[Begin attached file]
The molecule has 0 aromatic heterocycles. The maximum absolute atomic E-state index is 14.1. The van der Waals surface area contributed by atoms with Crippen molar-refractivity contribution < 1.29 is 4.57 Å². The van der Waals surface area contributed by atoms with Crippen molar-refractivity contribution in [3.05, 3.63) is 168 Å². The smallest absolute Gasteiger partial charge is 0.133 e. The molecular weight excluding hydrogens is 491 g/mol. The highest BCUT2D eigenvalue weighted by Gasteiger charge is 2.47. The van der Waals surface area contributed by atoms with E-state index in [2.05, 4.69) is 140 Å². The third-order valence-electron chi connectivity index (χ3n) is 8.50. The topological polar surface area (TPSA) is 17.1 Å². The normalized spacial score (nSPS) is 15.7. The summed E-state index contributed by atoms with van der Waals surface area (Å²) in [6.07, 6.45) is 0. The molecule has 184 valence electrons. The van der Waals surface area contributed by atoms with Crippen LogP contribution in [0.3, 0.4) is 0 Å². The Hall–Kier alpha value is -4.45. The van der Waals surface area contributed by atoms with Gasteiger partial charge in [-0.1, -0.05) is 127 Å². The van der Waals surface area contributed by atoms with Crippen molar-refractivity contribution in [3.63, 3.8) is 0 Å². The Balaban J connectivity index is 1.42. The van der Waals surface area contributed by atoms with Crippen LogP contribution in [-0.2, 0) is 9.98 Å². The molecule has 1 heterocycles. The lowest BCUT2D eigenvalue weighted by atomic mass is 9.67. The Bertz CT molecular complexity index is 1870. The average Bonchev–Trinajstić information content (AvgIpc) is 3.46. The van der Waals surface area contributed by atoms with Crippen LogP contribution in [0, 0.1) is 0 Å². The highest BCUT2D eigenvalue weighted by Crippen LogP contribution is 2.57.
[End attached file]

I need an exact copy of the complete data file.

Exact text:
The molecule has 0 aromatic heterocycles. The maximum absolute atomic E-state index is 14.1. The van der Waals surface area contributed by atoms with Crippen molar-refractivity contribution < 1.29 is 4.57 Å². The van der Waals surface area contributed by atoms with Crippen molar-refractivity contribution in [3.05, 3.63) is 168 Å². The smallest absolute Gasteiger partial charge is 0.133 e. The molecular weight excluding hydrogens is 491 g/mol. The highest BCUT2D eigenvalue weighted by Gasteiger charge is 2.47. The van der Waals surface area contributed by atoms with E-state index in [2.05, 4.69) is 140 Å². The third-order valence-electron chi connectivity index (χ3n) is 8.50. The topological polar surface area (TPSA) is 17.1 Å². The normalized spacial score (nSPS) is 15.7. The summed E-state index contributed by atoms with van der Waals surface area (Å²) in [6.07, 6.45) is 0. The molecule has 184 valence electrons. The van der Waals surface area contributed by atoms with Crippen LogP contribution in [0.3, 0.4) is 0 Å². The Hall–Kier alpha value is -4.45. The van der Waals surface area contributed by atoms with Gasteiger partial charge in [-0.1, -0.05) is 127 Å². The van der Waals surface area contributed by atoms with Crippen molar-refractivity contribution in [3.63, 3.8) is 0 Å². The Balaban J connectivity index is 1.42. The van der Waals surface area contributed by atoms with Crippen LogP contribution in [-0.2, 0) is 9.98 Å². The molecule has 1 heterocycles. The lowest BCUT2D eigenvalue weighted by atomic mass is 9.67. The Bertz CT molecular complexity index is 1870. The average Bonchev–Trinajstić information content (AvgIpc) is 3.46. The van der Waals surface area contributed by atoms with Crippen LogP contribution in [0, 0.1) is 0 Å². The highest BCUT2D eigenvalue weighted by Crippen LogP contribution is 2.57.